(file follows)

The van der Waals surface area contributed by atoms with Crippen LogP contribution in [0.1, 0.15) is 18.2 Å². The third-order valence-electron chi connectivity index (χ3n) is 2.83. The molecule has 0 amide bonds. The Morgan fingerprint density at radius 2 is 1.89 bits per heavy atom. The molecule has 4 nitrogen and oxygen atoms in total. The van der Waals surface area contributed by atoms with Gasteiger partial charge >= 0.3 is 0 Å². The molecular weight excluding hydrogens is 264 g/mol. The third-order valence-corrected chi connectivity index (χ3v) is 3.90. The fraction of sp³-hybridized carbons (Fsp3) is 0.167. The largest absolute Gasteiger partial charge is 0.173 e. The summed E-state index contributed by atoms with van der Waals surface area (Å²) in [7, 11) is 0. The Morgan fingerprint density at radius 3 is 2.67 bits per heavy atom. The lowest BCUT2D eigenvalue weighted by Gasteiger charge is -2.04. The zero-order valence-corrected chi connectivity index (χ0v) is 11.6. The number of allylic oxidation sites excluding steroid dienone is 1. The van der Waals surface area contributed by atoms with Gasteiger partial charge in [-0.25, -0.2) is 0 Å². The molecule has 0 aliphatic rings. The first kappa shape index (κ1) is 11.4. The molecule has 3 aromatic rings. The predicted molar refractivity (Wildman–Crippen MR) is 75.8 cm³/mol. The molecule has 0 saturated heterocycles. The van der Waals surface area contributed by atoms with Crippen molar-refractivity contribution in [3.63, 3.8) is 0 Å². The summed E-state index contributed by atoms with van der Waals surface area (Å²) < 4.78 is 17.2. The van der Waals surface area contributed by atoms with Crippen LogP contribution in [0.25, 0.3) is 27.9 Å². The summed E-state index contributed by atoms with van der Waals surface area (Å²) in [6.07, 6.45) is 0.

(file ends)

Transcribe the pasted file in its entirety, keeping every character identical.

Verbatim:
The van der Waals surface area contributed by atoms with Crippen LogP contribution in [0.1, 0.15) is 18.2 Å². The third-order valence-electron chi connectivity index (χ3n) is 2.83. The molecule has 0 amide bonds. The Morgan fingerprint density at radius 2 is 1.89 bits per heavy atom. The molecule has 4 nitrogen and oxygen atoms in total. The van der Waals surface area contributed by atoms with Gasteiger partial charge >= 0.3 is 0 Å². The molecular weight excluding hydrogens is 264 g/mol. The third-order valence-corrected chi connectivity index (χ3v) is 3.90. The fraction of sp³-hybridized carbons (Fsp3) is 0.167. The largest absolute Gasteiger partial charge is 0.173 e. The summed E-state index contributed by atoms with van der Waals surface area (Å²) in [7, 11) is 0. The Morgan fingerprint density at radius 3 is 2.67 bits per heavy atom. The lowest BCUT2D eigenvalue weighted by Gasteiger charge is -2.04. The zero-order valence-corrected chi connectivity index (χ0v) is 11.6. The number of allylic oxidation sites excluding steroid dienone is 1. The van der Waals surface area contributed by atoms with Gasteiger partial charge in [-0.25, -0.2) is 0 Å². The molecule has 0 aliphatic rings. The first kappa shape index (κ1) is 11.4. The molecule has 3 aromatic rings. The predicted molar refractivity (Wildman–Crippen MR) is 75.8 cm³/mol. The molecule has 0 saturated heterocycles. The van der Waals surface area contributed by atoms with Crippen molar-refractivity contribution in [3.63, 3.8) is 0 Å². The summed E-state index contributed by atoms with van der Waals surface area (Å²) < 4.78 is 17.2. The van der Waals surface area contributed by atoms with Crippen LogP contribution in [0.25, 0.3) is 27.9 Å². The summed E-state index contributed by atoms with van der Waals surface area (Å²) in [6.07, 6.45) is 0.